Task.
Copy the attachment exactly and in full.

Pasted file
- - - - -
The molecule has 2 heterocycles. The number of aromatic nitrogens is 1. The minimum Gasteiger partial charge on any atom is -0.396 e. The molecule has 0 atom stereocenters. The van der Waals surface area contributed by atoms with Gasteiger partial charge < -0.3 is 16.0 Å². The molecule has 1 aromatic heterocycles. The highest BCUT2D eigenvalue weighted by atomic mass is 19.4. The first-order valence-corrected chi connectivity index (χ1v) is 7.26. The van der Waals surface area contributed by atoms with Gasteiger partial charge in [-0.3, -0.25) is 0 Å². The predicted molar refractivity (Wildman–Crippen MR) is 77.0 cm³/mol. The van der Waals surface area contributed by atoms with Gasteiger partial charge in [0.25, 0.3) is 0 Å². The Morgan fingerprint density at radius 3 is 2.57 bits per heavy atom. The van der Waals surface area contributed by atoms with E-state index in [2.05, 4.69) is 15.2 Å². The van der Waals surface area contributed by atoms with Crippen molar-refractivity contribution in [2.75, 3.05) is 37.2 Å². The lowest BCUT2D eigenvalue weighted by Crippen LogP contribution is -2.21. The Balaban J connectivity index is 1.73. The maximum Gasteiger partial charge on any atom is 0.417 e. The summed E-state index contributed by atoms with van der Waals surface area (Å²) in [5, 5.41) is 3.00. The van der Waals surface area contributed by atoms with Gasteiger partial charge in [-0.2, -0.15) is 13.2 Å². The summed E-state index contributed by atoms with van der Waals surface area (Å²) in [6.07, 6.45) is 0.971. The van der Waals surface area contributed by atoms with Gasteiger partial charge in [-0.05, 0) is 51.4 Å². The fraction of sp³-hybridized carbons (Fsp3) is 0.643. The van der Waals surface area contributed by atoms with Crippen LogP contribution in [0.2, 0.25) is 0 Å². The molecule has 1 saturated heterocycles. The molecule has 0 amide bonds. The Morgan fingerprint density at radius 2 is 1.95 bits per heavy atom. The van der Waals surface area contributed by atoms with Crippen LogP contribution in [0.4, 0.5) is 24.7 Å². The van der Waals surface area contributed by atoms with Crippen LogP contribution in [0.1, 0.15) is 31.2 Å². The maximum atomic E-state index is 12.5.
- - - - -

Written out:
The molecule has 2 heterocycles. The number of aromatic nitrogens is 1. The minimum Gasteiger partial charge on any atom is -0.396 e. The molecule has 0 atom stereocenters. The van der Waals surface area contributed by atoms with Gasteiger partial charge < -0.3 is 16.0 Å². The molecule has 1 aromatic heterocycles. The highest BCUT2D eigenvalue weighted by atomic mass is 19.4. The first-order valence-corrected chi connectivity index (χ1v) is 7.26. The van der Waals surface area contributed by atoms with Gasteiger partial charge in [-0.3, -0.25) is 0 Å². The predicted molar refractivity (Wildman–Crippen MR) is 77.0 cm³/mol. The van der Waals surface area contributed by atoms with Gasteiger partial charge in [0.25, 0.3) is 0 Å². The Morgan fingerprint density at radius 3 is 2.57 bits per heavy atom. The van der Waals surface area contributed by atoms with E-state index in [2.05, 4.69) is 15.2 Å². The van der Waals surface area contributed by atoms with Crippen molar-refractivity contribution in [2.75, 3.05) is 37.2 Å². The lowest BCUT2D eigenvalue weighted by Crippen LogP contribution is -2.21. The Balaban J connectivity index is 1.73. The maximum Gasteiger partial charge on any atom is 0.417 e. The summed E-state index contributed by atoms with van der Waals surface area (Å²) in [5, 5.41) is 3.00. The van der Waals surface area contributed by atoms with Gasteiger partial charge in [-0.2, -0.15) is 13.2 Å². The summed E-state index contributed by atoms with van der Waals surface area (Å²) in [6.07, 6.45) is 0.971. The van der Waals surface area contributed by atoms with Gasteiger partial charge in [-0.05, 0) is 51.4 Å². The fraction of sp³-hybridized carbons (Fsp3) is 0.643. The van der Waals surface area contributed by atoms with Crippen LogP contribution in [0.2, 0.25) is 0 Å². The molecule has 1 saturated heterocycles. The molecule has 0 amide bonds. The Morgan fingerprint density at radius 2 is 1.95 bits per heavy atom. The van der Waals surface area contributed by atoms with Crippen LogP contribution in [0.4, 0.5) is 24.7 Å². The van der Waals surface area contributed by atoms with Crippen LogP contribution in [0.1, 0.15) is 31.2 Å². The maximum atomic E-state index is 12.5.